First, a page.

Phoenix Launches Program To Help HOAs Save Water And Money

By Warren Tenney

Homeowners Associations (HOA) face a difficult balance trying to keep their common areas looking attractive while also keeping water bills under control. The City of Phoenix is the latest AMWUA member city to launch a program to help HOAs manage their water use.

Phoenix piloted its HOA Water Efficiency Program in August at the request of HOA boards eager to reduce what they pay for water. Seven HOAs participated in Phoenix’s pilot program.  Initially the program looks favorable but more time is needed to gather data and determine how many of those seven HOAs will cut their water bills and by how much.

This month Phoenix decided to make the program a regular service due to its potential to help HOAs irrigate more efficiently. Here’s how the program works.PHX HOA4

  • A conservation specialist starts by reviewing an HOA’s water-use history, which often means pulling data from multiple landscape meters. The specialist also uses Geographical Information System technology to measure the amount of grass and desert landscaping in an HOA’s common areas.
  • The specialist uses these measurements along with other data to calculate a “water budget” for the HOA’s landscaping. A water budget determines how much water an HOA needs each month – and where it needs it – to keep its trees, shrubs and grass thriving. In the Phoenix pilot program, water budgets found five of the seven HOAs were over watering their landscapes.
  • When necessary or by request, the specialist walks an HOA’s grounds to discuss irrigation with its board members, landscaper and property manager. The visit is tailored to fit the needs of the HOA and may include detecting irrigation leaks or testing the efficiency of sprinkler heads.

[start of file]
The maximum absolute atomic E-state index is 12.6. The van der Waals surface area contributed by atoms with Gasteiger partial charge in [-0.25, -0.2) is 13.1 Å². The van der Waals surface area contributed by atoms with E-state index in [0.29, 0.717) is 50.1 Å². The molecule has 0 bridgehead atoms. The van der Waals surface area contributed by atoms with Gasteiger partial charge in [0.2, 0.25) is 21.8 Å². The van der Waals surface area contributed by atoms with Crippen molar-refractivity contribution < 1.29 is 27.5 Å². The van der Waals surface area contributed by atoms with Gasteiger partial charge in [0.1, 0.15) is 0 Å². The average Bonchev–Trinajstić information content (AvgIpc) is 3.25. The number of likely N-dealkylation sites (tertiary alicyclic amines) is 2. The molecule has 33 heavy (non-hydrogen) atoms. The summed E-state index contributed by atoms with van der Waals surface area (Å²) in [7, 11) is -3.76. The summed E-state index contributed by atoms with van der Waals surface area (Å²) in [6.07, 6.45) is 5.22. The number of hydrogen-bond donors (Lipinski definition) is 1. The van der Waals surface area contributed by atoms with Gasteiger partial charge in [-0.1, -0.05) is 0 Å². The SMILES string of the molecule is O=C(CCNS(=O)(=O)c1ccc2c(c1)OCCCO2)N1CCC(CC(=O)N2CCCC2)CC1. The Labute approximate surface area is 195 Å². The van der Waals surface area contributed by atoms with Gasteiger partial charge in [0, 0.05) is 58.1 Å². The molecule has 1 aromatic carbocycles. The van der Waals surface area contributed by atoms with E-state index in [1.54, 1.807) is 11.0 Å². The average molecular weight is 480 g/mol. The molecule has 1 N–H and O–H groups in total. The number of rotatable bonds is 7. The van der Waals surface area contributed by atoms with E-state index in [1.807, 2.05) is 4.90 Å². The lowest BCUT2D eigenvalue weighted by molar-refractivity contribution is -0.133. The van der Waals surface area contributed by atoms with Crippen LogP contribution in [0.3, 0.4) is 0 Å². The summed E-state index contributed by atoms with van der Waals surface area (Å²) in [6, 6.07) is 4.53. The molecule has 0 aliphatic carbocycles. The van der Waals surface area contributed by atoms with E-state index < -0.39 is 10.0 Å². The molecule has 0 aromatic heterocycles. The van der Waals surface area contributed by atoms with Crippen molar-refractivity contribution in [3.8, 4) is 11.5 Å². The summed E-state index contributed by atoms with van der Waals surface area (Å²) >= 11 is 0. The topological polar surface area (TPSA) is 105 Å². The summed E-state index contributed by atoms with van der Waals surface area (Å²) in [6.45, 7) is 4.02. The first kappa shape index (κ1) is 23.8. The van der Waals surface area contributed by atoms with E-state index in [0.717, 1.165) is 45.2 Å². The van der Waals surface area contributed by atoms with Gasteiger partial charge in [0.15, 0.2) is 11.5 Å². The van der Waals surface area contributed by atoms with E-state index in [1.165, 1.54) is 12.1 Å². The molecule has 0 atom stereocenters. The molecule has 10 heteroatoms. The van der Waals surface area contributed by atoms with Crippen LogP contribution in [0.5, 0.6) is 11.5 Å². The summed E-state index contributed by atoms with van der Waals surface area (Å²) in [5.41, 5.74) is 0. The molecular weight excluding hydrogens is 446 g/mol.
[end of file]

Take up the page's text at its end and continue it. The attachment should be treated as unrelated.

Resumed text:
• The specialist then presents findings to the HOA board, property manager and landscaper that include options for next steps.
  • The specialist continues to monitor water use at the HOA and provide updates to the board members.

Phoenix conservation specialists were ready to launch a sophisticated service quickly because they collaborated with colleagues from the AMWUA member cities. Several AMWUA cities, such as Glendale and Gilbert, have similar HOA programs. AMWUA member cities shared calculating methods, technology, audit forms and other information with Phoenix. This type of collaboration is common in the Phoenix area. Conservation staffs from each of the 10 AMWUA member cities have met regularly in the AMWUA offices for more than three decades to share expertise and to build water efficiency programs that benefit the region. (There is no other effort quite like it in the country.)PHX HOA2

Phoenix is working toward making the service available more quickly and efficiently. The City plans to develop an online tool that would allow HOAs to calculate their own water budgets and provide short instructive videos about how to look for weaknesses in their irrigation systems and implement changes.

For more information about Phoenix’s HOA Water Efficiency Program visit www.phoenix.gov/wrc.

For 46 years, Arizona Municipal Water Users Association has worked to protect our member cities’ ability to provide assured, safe and sustainable water supplies to their communities. For more water information visit www.amwua.org.

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